Military Appreciation Night at the Ogden Pioneer Rodeo gave attendees a chance to see the winner of the bronc riding take first place with an unofficial 88 points, later adjusted to 90 points in the official standings. His ride ended up being good enough to take the bronc riding check atop the leaderboard for the whole rodeo.
Wade Sundell, of Boxholm, Iowa, rode Ned Pepper provided by Three Hills Rodeo Inc. Sundell, a three time Wrangler National Finals Rodeo finalist, currently holds the lead in the world saddle bronc riding standings with $72,958 according to the WNFR website.
Events for the appreciation night included a skydiver with a display of Old Glory as he entered the arena by parachute, a tribute to five military veterans, and 2nd Lt. Stacy Glaus, of 2nd Combat Camera, singing the national anthem. Brig. Gen. H. Brent Baker Sr., Ogden Air Logistics Complex commander, Col. Tom Miller, Deputy Director of Maintenance, with the OO-ALC, Col Sarah Zabel, 75th Air Base Wing commander, and Col. Kathryn Kolbe, vice commander of the 75th ABW, Col. Richard LeBlanc, commander of the 388th Range Squadron, Col.Patrick Wade, vice commander of the 419th Fighter Wing and Col. Dane West, commander of the 388th Maintenance Group were in attendance.
Hill Air Force Base plays a prominent role in providing volunteers at the rodeo. One in particular, Tonie Eaton, 573rd AMXS/MXAD, has worked the rough stock gate for a number of years.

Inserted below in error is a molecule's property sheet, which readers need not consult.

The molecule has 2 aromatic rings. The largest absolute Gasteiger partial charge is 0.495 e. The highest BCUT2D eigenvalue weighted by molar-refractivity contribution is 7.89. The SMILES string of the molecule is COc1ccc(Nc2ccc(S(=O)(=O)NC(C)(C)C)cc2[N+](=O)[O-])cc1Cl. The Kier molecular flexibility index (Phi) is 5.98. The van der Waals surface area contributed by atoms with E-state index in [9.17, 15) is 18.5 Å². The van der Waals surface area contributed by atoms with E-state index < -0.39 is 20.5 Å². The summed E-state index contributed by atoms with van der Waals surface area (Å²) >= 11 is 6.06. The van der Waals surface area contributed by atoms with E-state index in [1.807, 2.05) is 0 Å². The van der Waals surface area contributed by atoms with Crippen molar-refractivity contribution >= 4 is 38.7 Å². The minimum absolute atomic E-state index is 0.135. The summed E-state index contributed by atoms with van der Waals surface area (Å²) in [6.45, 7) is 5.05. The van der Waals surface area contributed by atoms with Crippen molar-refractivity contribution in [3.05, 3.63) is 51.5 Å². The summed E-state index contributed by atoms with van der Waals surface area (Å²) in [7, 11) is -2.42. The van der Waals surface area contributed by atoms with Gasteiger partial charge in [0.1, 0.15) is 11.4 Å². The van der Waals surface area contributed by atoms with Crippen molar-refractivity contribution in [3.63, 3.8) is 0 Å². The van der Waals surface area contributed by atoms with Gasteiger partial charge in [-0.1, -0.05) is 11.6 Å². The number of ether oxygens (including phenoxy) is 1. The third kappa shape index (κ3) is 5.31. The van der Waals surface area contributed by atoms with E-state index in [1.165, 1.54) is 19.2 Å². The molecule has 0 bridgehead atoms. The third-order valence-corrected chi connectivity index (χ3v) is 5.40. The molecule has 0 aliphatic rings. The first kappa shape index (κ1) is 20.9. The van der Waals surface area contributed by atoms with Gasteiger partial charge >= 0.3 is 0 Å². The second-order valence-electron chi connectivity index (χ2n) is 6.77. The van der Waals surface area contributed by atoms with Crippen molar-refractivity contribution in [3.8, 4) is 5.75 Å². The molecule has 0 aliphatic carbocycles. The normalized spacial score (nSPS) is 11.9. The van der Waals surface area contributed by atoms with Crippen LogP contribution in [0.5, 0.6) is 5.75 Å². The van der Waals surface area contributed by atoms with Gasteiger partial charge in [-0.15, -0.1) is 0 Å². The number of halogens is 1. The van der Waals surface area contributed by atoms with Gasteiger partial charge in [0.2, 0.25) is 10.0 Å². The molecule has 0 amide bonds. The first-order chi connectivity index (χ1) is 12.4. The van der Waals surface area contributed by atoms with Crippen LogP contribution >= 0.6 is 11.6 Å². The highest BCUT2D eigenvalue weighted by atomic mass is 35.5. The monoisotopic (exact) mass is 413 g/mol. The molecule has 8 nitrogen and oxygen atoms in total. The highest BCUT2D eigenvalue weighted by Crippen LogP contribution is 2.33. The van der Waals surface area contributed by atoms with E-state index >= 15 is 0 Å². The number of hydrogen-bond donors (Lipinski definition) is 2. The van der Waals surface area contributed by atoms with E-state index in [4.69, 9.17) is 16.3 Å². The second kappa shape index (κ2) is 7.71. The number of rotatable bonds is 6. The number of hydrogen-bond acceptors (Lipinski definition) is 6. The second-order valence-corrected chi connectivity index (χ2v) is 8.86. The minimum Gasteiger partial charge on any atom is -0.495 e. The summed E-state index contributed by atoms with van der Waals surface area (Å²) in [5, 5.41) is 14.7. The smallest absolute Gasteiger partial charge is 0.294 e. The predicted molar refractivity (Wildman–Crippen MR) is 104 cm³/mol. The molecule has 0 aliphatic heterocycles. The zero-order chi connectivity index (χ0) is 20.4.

"The first night I ever worked, I worked at the bridge gate," Eaton said. "That's the only place that has shade the entire time. So I volunteered (for that spot), besides I have horses, and I wasn't afraid of the parade of horses coming across."
The very next night they asked her to man the contestants entrance to the chutes, so she must have done a good job.
Eaton, who comes from a long military background, says her ancestors must be "spinning." They were in the Navy dating back to 1775, she reports. So, her 6 years in the Army Corps of Engineers, and 22 years in the Air Force, are a real departure from the family tree.
"Being that long in this country and going back that far, we were raised to be excruciatingly patriotic," she said.
"When people forget to take their hats off when the flag comes by, including women, that offends me," Eaton said. "That's the one time a woman should remove her hat, particularly at the rodeo."
Eaton's volunteer T-shirt has signatures scrawled across the back of it -- all the cowboys she lets in the gate, who are willing to take a marker and scratch their name on it. "We get some of the best cowboys here," she said.
The cowboys remember her from year to year, because she has been a regular. While talking she admits various cowboys through the gate, and one of them gives her a jibe about being on the other side of the gate, contrary to the night before. "They must have fixed your gate," he says.
Eaton has a reputation with the cowboys for being courteous and fair, and takes satisfaction in making sure they have a good experience at the Ogden rodeo. Last year she started asking the bronc riders and bull riders to sign her shirt. She was told she could put that shirt in eBay for some good money, but Eaton said that's not her goal.
What she would really like to do is attend the National Finals Rodeo in Las Vegas and wear her shirts there. "Maybe someday," she said.
Eaton adds that any volunteer who works one night earns two tickets to another night of the rodeo.